But the list represents the progressive Labour party we’ve had for decades. Doubt them, push them, hold them to account, but if you want the Tories out and you live in a marginal seat, voting for anyone but Labour will get you exactly what you most fear. 5 more years of Cameron.

    -An £8 minimum wage

    -Fight for a living wage
    -Repeal Health and Social Care act
    -Repeal the Gagging law
    -Repeal the bedroom tax.
    -An end to inaccessible WCA centres
    -200,000 new homes pa by 2020
    -A mansion tax
    -A freeze on energy bills
    -Guaranteed jobs or training for young people out of work for a year or longer
    -A clampdown on exploitative landlords & more stable, secure rental contracts
    -25 hours of free childcare for 3 & 4 year olds
    -A clampdown on exploitative zero-hours contracts.
    -Integration of health and social care
    -Maximum 48 hour wait to see a GP
    -Mental health training for all NHS staff
    -A reformed WCA overseen by sick and disabled people
    -Penalties for every mistake Maximus make
    -ESA claimants out of the work prog
    -Reverse the 45p tax rate back to 50p
    IT’S TIME LFFSTOPPED DISSING ED AND GOT BEHIND LABOUR

  7. GhostofJimMorrison

    There is no one type of ‘working person’

    True, but one could also say the same for Muslims, Asian, homosexuals etc etc, but the ‘left’ would rather box up all said ‘minority groups’ into one and treat them accordingly.

  8. CGR

    Labour is the party of benefit scrougers and immigrants !!!

  9. CGR

    Thornberry and her sort of trendy-lefty, Guardian reading snobs would really hate to be considered ‘working-class’.

  10. David Brede

    Maybe, but most Labour people are not of that ilk so it is time we all made more of closing the gap between us and our core supporters and showing that we care and are willing to do something about it.

  11. Wyrdtimes

    “There will be many so-called working people who are not nationalistic and who wouldn’t fly an England flag, especially during a by-election where the candidate tipped to win has spoken favourably about repatriation of migrants.”

    I don’t see your concerned connection between the Cross of St George – the flag of England – and a by-election where immigration or anything else is discussed. Unless you’ve been brainwashed by the UKish media that continually associates the CoSTG with racism.

    Presumably the author would have no concerns if the flag had been a Union Flag? The Union Flag. Flag of empire. Flag of the BNP. Flag of the BUF. Flag of Liberty GB. Flag of British Freedom, of the Conservatives, UKIP, Labour and the LibDems.

    The Cross of St George is spotless in comparison to your Union Flag. Expect to see more of them as the English continue to wake up to the establishments contempt of the English.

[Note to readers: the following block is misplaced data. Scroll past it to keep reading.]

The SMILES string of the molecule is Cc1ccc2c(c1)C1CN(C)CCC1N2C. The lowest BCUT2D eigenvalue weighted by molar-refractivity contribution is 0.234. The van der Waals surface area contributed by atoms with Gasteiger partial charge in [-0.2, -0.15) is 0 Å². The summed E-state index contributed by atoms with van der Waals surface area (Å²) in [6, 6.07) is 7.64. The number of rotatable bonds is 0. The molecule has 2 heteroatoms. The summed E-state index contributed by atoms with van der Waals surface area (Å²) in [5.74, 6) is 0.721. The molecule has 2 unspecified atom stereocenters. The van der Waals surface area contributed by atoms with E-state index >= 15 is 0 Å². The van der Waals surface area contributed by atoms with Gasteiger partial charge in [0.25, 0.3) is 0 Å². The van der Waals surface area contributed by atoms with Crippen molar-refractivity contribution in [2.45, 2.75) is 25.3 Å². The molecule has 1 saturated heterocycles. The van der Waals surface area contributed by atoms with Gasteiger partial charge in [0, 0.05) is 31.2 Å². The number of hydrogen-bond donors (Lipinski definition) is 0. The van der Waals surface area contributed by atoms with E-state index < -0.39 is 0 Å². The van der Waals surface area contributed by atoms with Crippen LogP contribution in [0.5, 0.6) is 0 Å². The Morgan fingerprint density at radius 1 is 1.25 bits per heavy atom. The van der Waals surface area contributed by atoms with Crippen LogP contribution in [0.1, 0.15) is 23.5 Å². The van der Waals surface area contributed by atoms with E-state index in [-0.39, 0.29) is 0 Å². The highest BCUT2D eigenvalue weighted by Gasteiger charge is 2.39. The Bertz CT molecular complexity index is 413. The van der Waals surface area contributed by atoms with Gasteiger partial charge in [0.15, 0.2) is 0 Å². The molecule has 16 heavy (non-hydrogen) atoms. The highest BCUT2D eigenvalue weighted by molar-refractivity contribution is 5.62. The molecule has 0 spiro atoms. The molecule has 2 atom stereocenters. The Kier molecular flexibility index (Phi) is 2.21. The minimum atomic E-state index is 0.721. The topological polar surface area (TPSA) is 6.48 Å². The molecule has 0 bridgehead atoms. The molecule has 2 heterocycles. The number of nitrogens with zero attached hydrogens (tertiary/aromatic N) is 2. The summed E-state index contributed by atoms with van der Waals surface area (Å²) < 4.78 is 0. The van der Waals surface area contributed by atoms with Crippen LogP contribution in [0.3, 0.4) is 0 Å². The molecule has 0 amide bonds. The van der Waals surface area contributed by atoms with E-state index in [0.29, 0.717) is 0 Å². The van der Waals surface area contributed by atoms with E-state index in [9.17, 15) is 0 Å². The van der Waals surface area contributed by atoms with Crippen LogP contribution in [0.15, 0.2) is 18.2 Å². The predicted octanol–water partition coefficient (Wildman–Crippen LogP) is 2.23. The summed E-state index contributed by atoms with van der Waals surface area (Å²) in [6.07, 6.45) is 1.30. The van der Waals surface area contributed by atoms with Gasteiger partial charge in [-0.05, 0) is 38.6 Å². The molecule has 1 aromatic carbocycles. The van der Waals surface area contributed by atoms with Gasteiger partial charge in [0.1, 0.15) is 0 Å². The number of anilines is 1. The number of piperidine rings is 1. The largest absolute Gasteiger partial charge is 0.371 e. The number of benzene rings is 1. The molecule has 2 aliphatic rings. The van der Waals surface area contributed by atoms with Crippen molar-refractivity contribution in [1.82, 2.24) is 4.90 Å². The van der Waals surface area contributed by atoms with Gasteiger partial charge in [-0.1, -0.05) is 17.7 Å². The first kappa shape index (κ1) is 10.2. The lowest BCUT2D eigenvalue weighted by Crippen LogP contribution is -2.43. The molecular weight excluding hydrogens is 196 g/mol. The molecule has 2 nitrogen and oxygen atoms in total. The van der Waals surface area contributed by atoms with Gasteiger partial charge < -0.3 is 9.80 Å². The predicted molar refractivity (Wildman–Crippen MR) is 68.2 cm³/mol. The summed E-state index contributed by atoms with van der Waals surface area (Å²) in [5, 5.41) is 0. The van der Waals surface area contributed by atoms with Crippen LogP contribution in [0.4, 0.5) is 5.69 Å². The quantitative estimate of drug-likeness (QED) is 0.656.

12. Englishoak

    It was about the flags. We all know it. I’m an “ethnic minority” (and I hate that phrase with a passion), but it’s my flag as well & if it disgusts Labour so much then they don’t deserve my vote & won’t be getting it either.

  13. damon

    In 2006, Joseph Harker of the Guardian said that seeing white van man with a flag on his vehicle left him feeling anxious. And he wrote of them being ”white, male, tattooed, pot bellied 35 to 55 year olds” and said that these were the types that were always going on about immigration and ”losing control of our country”.
    That sounded pretty prejudiced to me, but he got away with it.

  14. oatcakecorral

    On the subject of flags I’m old enough to recall the 1966 World Cup. I was 11. I was living on a Council estate in Stoke. I don’t remember any St George flags flying during the finals and if you look at Wembley at the final I think its the Union flag that is prominent and not a St George flag in sight

    I think the St George flag flying dates from the 90s and probably the 96 Euro. Why? I suppose there are many possible reasons. The rise of nationalism, Europe, a loss of confidence?

  15. madasafish

    Easily done.
    Ensure your socialist millionaires pay a lot more tax so they are no longer millionaires before they impose any more taxes on those of us who are not.
    The Tories don’t pretend. The Labour Party does. It’s called hypocrisy.

    And then UKIP comes along and you are stuffed.

  16. David Brede

    Otherwise know as hard working people who often are paid poverty wages by their employers and need a state top up – a subsidy to capitalist business.

  17. Tom Sanders

    He means he thinks you are like him

  18. hackney man times

    A list of policies that the labour should implement
    1 change the accounting practice re funds created via Qe
    allow the government to invest in income generating investment eg railways roads broadband and the energy sector repaid at the rate of deprecation such money creation need not be added to the national dept its about time the ordinary folks/plebs were to reap the benifit from the money creation process
    2 Establish a national mortgage fund bond funded via Qe interest rate set at 1% term time 40 years again no need for such a fund to add to the national dept as each bond will be attached to a real asset with a fixed value throughout the term of its existants bond holders would no longer have to worry about shifts in interest rates and the extended period of repayments would lead to lower mortgage/bonds payments and more disposable income to be spent or saved such a system of home finance would for one provide an assured method of finance de coupled from the madness which is our current
    sector open to all backed by all of us and over time will force the banks to seek out nurture and promote investment in the real productive economy

  19. Michelle

    I was going to RT this but its so mired in a anti-Miliband cynicism. A white van tends to be used for work and why not stand for one working person along with the all working people (whoever they may be). Besides, this constant discussion about the working people’s identities is great for the country.

  20. Annie

    I think you may be guilty of stereotyping ‘the left’ in exactly the way you seek to criticise….